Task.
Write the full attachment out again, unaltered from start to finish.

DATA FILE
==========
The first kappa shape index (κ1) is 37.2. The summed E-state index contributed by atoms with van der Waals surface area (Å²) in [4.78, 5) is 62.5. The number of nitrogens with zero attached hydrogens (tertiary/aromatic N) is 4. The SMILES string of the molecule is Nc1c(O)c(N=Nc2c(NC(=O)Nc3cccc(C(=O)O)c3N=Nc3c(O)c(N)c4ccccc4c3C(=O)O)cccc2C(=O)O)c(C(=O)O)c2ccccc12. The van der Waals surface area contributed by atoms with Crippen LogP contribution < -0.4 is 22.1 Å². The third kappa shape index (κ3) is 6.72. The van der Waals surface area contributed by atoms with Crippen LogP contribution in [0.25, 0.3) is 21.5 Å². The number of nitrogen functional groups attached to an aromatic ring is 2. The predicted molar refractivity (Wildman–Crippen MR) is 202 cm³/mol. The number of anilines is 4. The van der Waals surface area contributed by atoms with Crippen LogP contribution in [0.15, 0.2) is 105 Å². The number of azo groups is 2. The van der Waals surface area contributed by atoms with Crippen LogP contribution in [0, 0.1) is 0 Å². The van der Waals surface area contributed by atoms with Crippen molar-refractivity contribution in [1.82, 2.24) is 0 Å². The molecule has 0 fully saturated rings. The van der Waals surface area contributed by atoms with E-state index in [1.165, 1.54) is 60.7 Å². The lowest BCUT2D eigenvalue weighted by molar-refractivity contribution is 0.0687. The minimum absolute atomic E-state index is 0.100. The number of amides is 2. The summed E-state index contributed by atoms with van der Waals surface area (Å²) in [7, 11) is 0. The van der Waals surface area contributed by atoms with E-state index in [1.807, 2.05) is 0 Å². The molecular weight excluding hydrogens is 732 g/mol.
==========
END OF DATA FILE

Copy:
The first kappa shape index (κ1) is 37.2. The summed E-state index contributed by atoms with van der Waals surface area (Å²) in [4.78, 5) is 62.5. The number of nitrogens with zero attached hydrogens (tertiary/aromatic N) is 4. The SMILES string of the molecule is Nc1c(O)c(N=Nc2c(NC(=O)Nc3cccc(C(=O)O)c3N=Nc3c(O)c(N)c4ccccc4c3C(=O)O)cccc2C(=O)O)c(C(=O)O)c2ccccc12. The van der Waals surface area contributed by atoms with Crippen LogP contribution < -0.4 is 22.1 Å². The third kappa shape index (κ3) is 6.72. The van der Waals surface area contributed by atoms with Crippen LogP contribution in [0.25, 0.3) is 21.5 Å². The number of nitrogen functional groups attached to an aromatic ring is 2. The predicted molar refractivity (Wildman–Crippen MR) is 202 cm³/mol. The number of anilines is 4. The van der Waals surface area contributed by atoms with Crippen LogP contribution in [0.15, 0.2) is 105 Å². The number of azo groups is 2. The van der Waals surface area contributed by atoms with Crippen LogP contribution in [0, 0.1) is 0 Å². The van der Waals surface area contributed by atoms with Crippen molar-refractivity contribution in [1.82, 2.24) is 0 Å². The molecule has 0 fully saturated rings. The van der Waals surface area contributed by atoms with E-state index in [1.165, 1.54) is 60.7 Å². The lowest BCUT2D eigenvalue weighted by molar-refractivity contribution is 0.0687. The minimum absolute atomic E-state index is 0.100. The number of amides is 2. The summed E-state index contributed by atoms with van der Waals surface area (Å²) in [7, 11) is 0. The van der Waals surface area contributed by atoms with E-state index in [1.807, 2.05) is 0 Å². The molecular weight excluding hydrogens is 732 g/mol.